(57) Playoffs part I: The law of large numbers

Tiff asked me a long time ago why, IMO, the Cards can win convincingly in the regular season and then play so poorly in the playoffs.  I had 2 ideas at the time – luckily she asked me before Interleague play started, because right now I am inclined to say that the AL is just flat out better than the NL.  But, sticking to my original arguments, I will say that (1) the bigger the sample (more games) the more likely you are to accurately determine the best team, and (2) the Cards are fundamentally built to win in the regular season and this usually does not translate well into playoff success.

We all have heard the phrase, "The season is a marathon, not a sprint."  This is a valid statement and is often used in reference to a losing streak.  Ironically, this phrase is of some use to Cards fans currently to comfort us coming off of a 8-game losing streak.  The point is that no matter how bad we are doing currently, or have been lately, it is a long season in which you can work out kinks, reemerge from slumps, and just generally endure bad luck.  No matter how good any team is, baseball happens, and no one wins 162 games in a season. 

The long season translates into the law of large numbers (for you math / statistics geeks out there, like me) in that, the more trials you have, the more likely the results are to resemble the phenomenon you are trying to measure.  The large number of repetition reduces the effect of "luck" and streaks.  For example, take a series of coin tosses.  We all know that, with a fair coin, you have a 50% chance of getting heads or tails.  However, it would not be too weird for you to get all heads if you only flipped the coin 3 times.  But if you flipped the coin 100 times, it would be extremely strange if you got 100 heads.  More likely would be to have something close to 50 heads and 50 tails plus or minus a few.  Within the 100 flips there may have been several streaks – 4 heads here, 3 tails here, 10 tails, 7 heads, etc. – but in the end they cancel each other out.  In 1000 flips, you are likely to be even closer to 50% than you were in 100 flips, and so on.  It works with any probability.  The more trials you have, the better you can approximate the "true" probability from your sample.  This can be applied to baseball as well.

In the regular season we have 162 games vs. only 19 games in the playoffs (really, we should count these individually as 5, 7, and 7 since each series decides once and for all who continues and who dies).  So if team A is better than team B, we are much more likely to see that over 162 games vs. either 5 or 7 games, and the difference in accuracy between these two samples is anything but trivial.  Hence the large impact of "luck" and "hotness" and "streakiness" that permeate the post season.  These streaks are meaningless over the long season, just as the 3 game sweep of the Cards by the Cubbies will be meaningless when we finish the regular season 15 games ahead of them.  Given that the Cardinals are the best team, they are exponentially more likely to demonstrate that over 162 games than any 5 or 7 game series.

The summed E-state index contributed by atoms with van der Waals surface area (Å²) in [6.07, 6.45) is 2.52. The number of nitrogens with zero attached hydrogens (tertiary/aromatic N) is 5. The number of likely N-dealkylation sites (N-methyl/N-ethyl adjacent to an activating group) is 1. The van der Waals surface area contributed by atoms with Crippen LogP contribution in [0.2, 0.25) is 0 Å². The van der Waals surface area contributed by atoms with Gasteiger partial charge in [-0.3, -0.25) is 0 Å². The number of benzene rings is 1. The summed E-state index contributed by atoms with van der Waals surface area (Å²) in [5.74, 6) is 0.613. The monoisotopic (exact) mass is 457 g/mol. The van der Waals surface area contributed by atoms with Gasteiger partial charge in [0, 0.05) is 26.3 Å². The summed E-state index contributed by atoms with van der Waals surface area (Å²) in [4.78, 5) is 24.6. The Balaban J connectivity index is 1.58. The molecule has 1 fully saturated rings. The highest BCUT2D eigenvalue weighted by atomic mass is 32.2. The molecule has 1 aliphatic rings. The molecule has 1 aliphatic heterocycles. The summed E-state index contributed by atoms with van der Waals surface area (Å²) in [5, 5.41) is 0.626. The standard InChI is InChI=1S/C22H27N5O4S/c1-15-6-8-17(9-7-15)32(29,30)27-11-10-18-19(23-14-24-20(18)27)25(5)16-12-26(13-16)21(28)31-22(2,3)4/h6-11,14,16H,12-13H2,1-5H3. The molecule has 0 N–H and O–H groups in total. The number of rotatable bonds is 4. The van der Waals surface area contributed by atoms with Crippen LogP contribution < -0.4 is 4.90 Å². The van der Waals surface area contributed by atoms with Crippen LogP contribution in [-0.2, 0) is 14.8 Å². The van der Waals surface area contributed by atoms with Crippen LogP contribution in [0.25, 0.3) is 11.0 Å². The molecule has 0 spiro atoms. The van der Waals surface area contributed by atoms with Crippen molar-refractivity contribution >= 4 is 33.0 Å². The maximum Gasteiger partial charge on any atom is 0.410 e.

See the next post for part II: Built for the long haul.



  1. Tiffany

    Hey, guess what….I can comment on your site again!

    I loved this post….very well written and touched on a lot of good points that I think you’re right about. In fact, I was thinking the other day that for the last two years the Cardinals have been the best team and lost in the playoffs. So, maybe this year if they aren’t the best team, they will win?? 🙂 Ok, maybe not, but we can hope.

    I most agreed with your comment on pitching. That’s why we got beat by the Astros. Pitching. Sure, Albert extended it one more game, but it came down to pitching. That’s why I think come the trade deadline we really need another arm. We have enough offense to produce if we have the pitching to keep the other team’s offense down.

    The only way I would want another bat is if it comes attached to a killer outfielder arm. I can’t remember the last time I saw one of our LF/RF nail a runner at home.



  2. Marc

    I’m glad you can comment again!! I was starting to wonder if it was even worth keeping my blog… I couldn’t get any comments, and then I couldn’t log in at all!

    I’m glad you liked the post, it only took about 2 months to get around to writing it 🙂

    I made some edits, finished my thought on the team structure, and broke it into parts for easier reading. Hope this is what you were looking for.

    I believe as you do regarding pitching being our priority. I think we need improvement everywhere, but 1 starting pitcher goes a looooooong way. If you don’t believe me, rewatch games 2 and 6 of the NLCS.

Leave a Reply

Fill in your details below or click an icon to log in:

WordPress.com Logo

You are commenting using your WordPress.com account. Log Out /  Change )

Google+ photo

You are commenting using your Google+ account. Log Out /  Change )

Twitter picture

You are commenting using your Twitter account. Log Out /  Change )

Facebook photo

You are commenting using your Facebook account. Log Out /  Change )


Connecting to %s